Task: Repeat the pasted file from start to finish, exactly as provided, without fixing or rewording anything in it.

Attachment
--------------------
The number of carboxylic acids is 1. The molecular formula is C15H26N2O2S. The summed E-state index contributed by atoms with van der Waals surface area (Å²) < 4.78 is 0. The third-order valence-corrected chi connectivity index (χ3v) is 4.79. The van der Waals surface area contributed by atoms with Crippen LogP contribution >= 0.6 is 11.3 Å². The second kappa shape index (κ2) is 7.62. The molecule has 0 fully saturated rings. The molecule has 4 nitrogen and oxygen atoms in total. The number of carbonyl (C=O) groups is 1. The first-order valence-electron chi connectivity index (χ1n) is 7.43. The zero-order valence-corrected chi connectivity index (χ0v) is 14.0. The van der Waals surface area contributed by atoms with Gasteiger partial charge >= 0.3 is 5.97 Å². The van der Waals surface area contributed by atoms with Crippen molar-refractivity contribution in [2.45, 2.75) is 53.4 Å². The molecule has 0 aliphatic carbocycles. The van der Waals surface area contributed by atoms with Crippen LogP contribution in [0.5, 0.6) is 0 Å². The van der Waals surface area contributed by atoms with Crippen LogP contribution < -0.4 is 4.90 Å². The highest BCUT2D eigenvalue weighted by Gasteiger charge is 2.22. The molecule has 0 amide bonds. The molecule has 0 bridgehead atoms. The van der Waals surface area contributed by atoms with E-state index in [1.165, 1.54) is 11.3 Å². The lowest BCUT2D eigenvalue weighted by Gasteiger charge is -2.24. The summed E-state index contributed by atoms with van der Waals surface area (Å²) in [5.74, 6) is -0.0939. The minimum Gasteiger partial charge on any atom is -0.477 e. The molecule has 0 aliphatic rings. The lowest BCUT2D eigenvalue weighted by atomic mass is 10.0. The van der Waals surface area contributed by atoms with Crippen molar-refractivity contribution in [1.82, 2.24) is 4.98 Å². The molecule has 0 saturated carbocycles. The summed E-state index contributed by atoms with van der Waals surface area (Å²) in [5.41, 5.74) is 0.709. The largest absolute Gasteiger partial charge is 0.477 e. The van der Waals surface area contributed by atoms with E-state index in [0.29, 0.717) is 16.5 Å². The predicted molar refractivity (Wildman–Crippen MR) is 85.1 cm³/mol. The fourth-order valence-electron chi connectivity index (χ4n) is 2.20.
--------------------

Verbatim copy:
The number of carboxylic acids is 1. The molecular formula is C15H26N2O2S. The summed E-state index contributed by atoms with van der Waals surface area (Å²) < 4.78 is 0. The third-order valence-corrected chi connectivity index (χ3v) is 4.79. The van der Waals surface area contributed by atoms with Crippen LogP contribution >= 0.6 is 11.3 Å². The second kappa shape index (κ2) is 7.62. The molecule has 0 fully saturated rings. The molecule has 4 nitrogen and oxygen atoms in total. The number of carbonyl (C=O) groups is 1. The first-order valence-electron chi connectivity index (χ1n) is 7.43. The zero-order valence-corrected chi connectivity index (χ0v) is 14.0. The van der Waals surface area contributed by atoms with Gasteiger partial charge >= 0.3 is 5.97 Å². The van der Waals surface area contributed by atoms with Crippen molar-refractivity contribution in [2.45, 2.75) is 53.4 Å². The molecule has 0 aliphatic carbocycles. The van der Waals surface area contributed by atoms with Crippen LogP contribution in [0.5, 0.6) is 0 Å². The van der Waals surface area contributed by atoms with Crippen LogP contribution < -0.4 is 4.90 Å². The highest BCUT2D eigenvalue weighted by Gasteiger charge is 2.22. The molecule has 0 amide bonds. The molecule has 0 bridgehead atoms. The van der Waals surface area contributed by atoms with E-state index in [1.165, 1.54) is 11.3 Å². The lowest BCUT2D eigenvalue weighted by Gasteiger charge is -2.24. The summed E-state index contributed by atoms with van der Waals surface area (Å²) in [5.74, 6) is -0.0939. The minimum Gasteiger partial charge on any atom is -0.477 e. The molecule has 0 aliphatic rings. The lowest BCUT2D eigenvalue weighted by atomic mass is 10.0. The van der Waals surface area contributed by atoms with Crippen molar-refractivity contribution in [1.82, 2.24) is 4.98 Å². The molecule has 0 saturated carbocycles. The summed E-state index contributed by atoms with van der Waals surface area (Å²) in [5.41, 5.74) is 0.709. The largest absolute Gasteiger partial charge is 0.477 e. The van der Waals surface area contributed by atoms with E-state index in [0.29, 0.717) is 16.5 Å². The predicted molar refractivity (Wildman–Crippen MR) is 85.1 cm³/mol. The fourth-order valence-electron chi connectivity index (χ4n) is 2.20.